College Economics Teachers
Skills & Knowledge
Most Important Skills for College Economics Teachers
- Reading—Understanding written sentences and paragraphs in work related documents.
- Speaking—Talking to others to convey information effectively.
- Teaching—Teaching others how to do something.
- Learning New Things—Understanding the implications of new information for both current and future problem-solving and decision-making.
- Listening—Giving full attention to what other people are saying, taking time to understand the points being made, asking questions as appropriate, and not interrupting at inappropriate times.
- Thinking Critically—Using logic and reasoning to identify the strengths and weaknesses of alternative solutions, conclusions or approaches to problems.
- Writing—Communicating effectively in writing as appropriate for the needs of the audience.
- Understanding How People Learn—Selecting and using training/instructional methods and procedures appropriate for the situation when learning or teaching new things.
- Making Decisions—Considering the relative costs and benefits of potential actions to choose the most appropriate one.
- Mathematics—Using mathematics to solve problems.
Most Important Knowledge Areas for College Economics Teachers
- Mathematics—Knowledge of arithmetic, algebra, geometry, calculus, statistics, and their applications.
- Education and Training—Knowledge of principles and methods for curriculum and training design, teaching and instruction for individuals and groups, and the measurement of training effects.
- English Language—Knowledge of the structure and content of the English language including the meaning and spelling of words, rules of composition, and grammar.
- Economics and Accounting—Knowledge of economic and accounting principles and practices, the financial markets, banking and the analysis and reporting of financial data.
- Sociology and Anthropology—Knowledge of group behavior and dynamics, societal trends and influences, human migrations, ethnicity, cultures and their history and origins.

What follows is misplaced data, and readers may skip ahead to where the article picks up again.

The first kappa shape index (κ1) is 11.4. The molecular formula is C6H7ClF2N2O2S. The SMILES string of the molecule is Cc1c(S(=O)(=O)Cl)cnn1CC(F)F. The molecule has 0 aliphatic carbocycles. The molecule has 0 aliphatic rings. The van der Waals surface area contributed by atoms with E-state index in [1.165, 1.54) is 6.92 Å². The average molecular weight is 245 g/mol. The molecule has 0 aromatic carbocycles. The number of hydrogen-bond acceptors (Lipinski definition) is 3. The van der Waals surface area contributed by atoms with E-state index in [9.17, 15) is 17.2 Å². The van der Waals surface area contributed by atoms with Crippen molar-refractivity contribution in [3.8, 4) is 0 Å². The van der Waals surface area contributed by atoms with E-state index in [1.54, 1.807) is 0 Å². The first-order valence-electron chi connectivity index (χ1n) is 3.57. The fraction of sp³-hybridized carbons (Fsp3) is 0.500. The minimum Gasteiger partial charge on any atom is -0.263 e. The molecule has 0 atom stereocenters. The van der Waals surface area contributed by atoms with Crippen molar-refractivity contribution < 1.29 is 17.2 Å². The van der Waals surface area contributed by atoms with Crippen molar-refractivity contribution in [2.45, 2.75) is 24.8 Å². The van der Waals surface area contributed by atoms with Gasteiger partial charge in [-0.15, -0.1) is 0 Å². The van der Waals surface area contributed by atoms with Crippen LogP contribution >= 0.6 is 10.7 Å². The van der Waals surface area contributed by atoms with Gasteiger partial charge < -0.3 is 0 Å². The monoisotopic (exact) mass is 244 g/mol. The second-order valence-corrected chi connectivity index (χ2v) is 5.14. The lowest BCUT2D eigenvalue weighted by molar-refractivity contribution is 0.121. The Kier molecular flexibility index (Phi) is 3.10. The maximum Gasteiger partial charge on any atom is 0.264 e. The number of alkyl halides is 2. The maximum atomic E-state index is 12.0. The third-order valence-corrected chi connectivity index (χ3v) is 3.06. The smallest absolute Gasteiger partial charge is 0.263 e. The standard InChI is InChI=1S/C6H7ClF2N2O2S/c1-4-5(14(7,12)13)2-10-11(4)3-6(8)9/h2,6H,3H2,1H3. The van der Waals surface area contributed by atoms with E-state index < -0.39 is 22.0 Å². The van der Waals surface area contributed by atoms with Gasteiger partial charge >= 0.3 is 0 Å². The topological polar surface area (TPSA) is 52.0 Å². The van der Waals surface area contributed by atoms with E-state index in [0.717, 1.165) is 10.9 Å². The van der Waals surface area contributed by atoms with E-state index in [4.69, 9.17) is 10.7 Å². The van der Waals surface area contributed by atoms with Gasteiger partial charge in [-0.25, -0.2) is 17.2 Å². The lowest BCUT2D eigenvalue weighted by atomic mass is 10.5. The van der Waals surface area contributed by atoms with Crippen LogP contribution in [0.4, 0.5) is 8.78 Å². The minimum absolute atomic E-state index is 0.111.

- Geography—Knowledge of principles and methods for describing the features of land, sea, and air masses, including their physical characteristics, locations, interrelationships, and distribution of plant, animal, and human life.
- Administration and Management—Knowledge of business and management principles involved in strategic planning, resource allocation, human resources modeling, leadership technique, production methods, and coordination of people and resources.
- Computers and Electronics—Knowledge of circuit boards, processors, chips, electronic equipment, and computer hardware and software, including applications and programming.
- Law and Government—Knowledge of laws, legal codes, court procedures, precedents, government regulations, executive orders, agency rules, and the democratic political process.
- Philosophy and Theology—Knowledge of different philosophical systems and religions. This includes their basic principles, values, ethics, ways of thinking, customs, practices, and their impact on human culture.
Different careers may be a good fit for your personality or interests. This career is:
- Social—Social occupations frequently involve working with, communicating with, and teaching people. These occupations often involve helping or providing service to others.
- Investigative—Investigative occupations frequently involve working with ideas, and require an extensive amount of thinking. These occupations can involve searching for facts and figuring out problems mentally.
Learn more about your interests. Take the MnCareers Interest Assessment.
Describe Your Skills
People who have worked in this career typically perform the following tasks. These statements can help a prospective employer understand what you can do, on a resume or during an interview.
- Collecting information from different sources.
- Training and teaching other people.
- Keeping up-to-date with new knowledge.
- Thinking creatively.
- Identifying information by categorizing, comparing, or detecting changes in circumstances or events.
- Using computers.
- Analyzing data or information.
- Interpreting information for others.
The following careers use skills, knowledge, and abilities that are similar to those used for College Economics Teachers.
This page includes information from the O*NET 24.2 Database by the U.S. Department of Labor, Employment and Training Administration (USDOL/ETA). Used under the CC BY 4.0 license. O*NET® is a trademark of USDOL/ETA.
Source: You can learn about our data sources in the About Us section.